- Ma'an: Haniyeh says PA "waging war against Islam"
- Shades of moderation
- The new york times anti-israel tag team
Posted: 17 Aug 2010 06:46 PM PDT
Palestinians vs. Post-Palestinians:
Gaza government Prime Minister Ismail Haniyeh accused the Palestinian Authority on Monday evening of waging a war against religion and Islam.Those sound like fighting words. Is Hamas emboldened by the recent assertiveness of Iran and Hizbullah? When the show-down comes between the PA and Hamas, I'm betting on Hamas.
Crossposted on Judeopundit
Posted: 17 Aug 2010 05:31 AM PDT
Two weeks ago Jeffrey Goldberg wrote, If He Could, Bin Laden Would Bomb the Cordoba Initiative (via memeorandum):
This seems like such an obvious point, but it is apparently not obvious to the many people who oppose the Cordoba Initiative's planned mosque in lower Manhattan, so let me state it as clearly as possible: The Cordoba Initiative, which is headed by an imam named Feisal Abdul Rauf, is an enemy of al Qaeda, no less than Rudolph Giuliani and the Anti-Defamation League are enemies of al Qaeda. Bin Laden would sooner dispatch a truck bomb to destroy the Cordoba Initiative's proposed community center than he would attack the ADL, for the simple reason that Osama's most dire enemies are Muslims.
Goldberg insists that since Imam Rauf is a moderate, Bin Laden would fear him. Thus by showing understanding to Rauf, we are helping to fight Bin Laden.
The problem is that however slickly Imam Rauf presents himself he has a troubling history. Yes he talks about interfaith cooperation but he somehow can't bring himself to condemn Hamas.
How do you know someone really isn't a "moderate" on the question of Islamic radicalism? When he endorses a double standard for terrorism -- appearing to condemn it when it is directed against Americans, refusing to condemn it when directed against Israelis.
Or as Charles Krauthammer noted the other day Imam Rauf told Ed Bradley of "60 Minutes" that the United States was an accessory to the terror of 9/11.
A leader of the Hamas terror group yesterday jumped into the emotional debate on the plan to construct a mosque near Ground Zero -- insisting Muslims "have to build" it there.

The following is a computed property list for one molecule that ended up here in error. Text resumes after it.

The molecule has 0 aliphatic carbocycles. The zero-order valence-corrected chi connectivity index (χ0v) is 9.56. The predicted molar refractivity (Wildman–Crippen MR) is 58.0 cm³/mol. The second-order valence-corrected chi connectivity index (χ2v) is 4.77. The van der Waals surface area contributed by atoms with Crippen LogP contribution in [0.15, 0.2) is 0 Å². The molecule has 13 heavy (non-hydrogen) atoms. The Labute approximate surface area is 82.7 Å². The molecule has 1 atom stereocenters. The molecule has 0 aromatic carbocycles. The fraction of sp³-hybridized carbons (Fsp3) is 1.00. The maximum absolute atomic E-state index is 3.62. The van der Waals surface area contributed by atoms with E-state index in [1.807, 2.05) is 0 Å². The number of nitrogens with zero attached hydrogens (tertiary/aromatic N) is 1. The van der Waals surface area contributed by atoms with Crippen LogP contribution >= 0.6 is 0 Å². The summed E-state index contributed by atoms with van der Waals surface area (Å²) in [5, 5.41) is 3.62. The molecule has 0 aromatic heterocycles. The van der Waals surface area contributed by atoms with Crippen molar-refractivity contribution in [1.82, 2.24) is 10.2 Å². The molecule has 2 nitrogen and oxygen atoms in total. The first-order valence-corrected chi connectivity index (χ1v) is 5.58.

But if an Islamist terror organization approves this mosque doesn't that refute the idea that Bin Laden would seek to destroy it. Yes, I know that the mosque's developers say that Hamas doesn't speak for them. But if you are going to argue that extremists would oppose the mosque and then they actually endorse it, it should be obvious that extremists do not see it as a threat.
One other reason I doubt Imam Rauf's moderation is the name of his initiative. As I blogged last week, Cordoba doesn't represent peaceful coexistence. At least it doesn't represent tolerance in any 21st century understanding of the word. Jennifer Rubin yesterday noted Michael Lame's observation:
The idea of an Andalusian golden age, when Christians and Jews lived contentedly under Muslim rule, has become a fixture of Western historical thinking over the last hundred years. But is it true?
So in addition to Imam Rauf's failure to condemn extremism, the name of his institute hardly evokes the toleration he says it does.
Judith Apter Klinghoffer's approach is correct.
The most apt comparison between the debate surrounding the planned ground zero mosque is with the one which surrounded the planned Nazi marches in Skokie, a Chicago suburb inhabited by a large number of Jewish holocaust survivors. The US constitution guarantees the right of American Muslims to disregard the pain they will cause the victims of the Islamist terrorist attack on 9/11 just as the constitution guaranteed American Nazis the right to disregard the pain of the victims of the Nazi holocaust.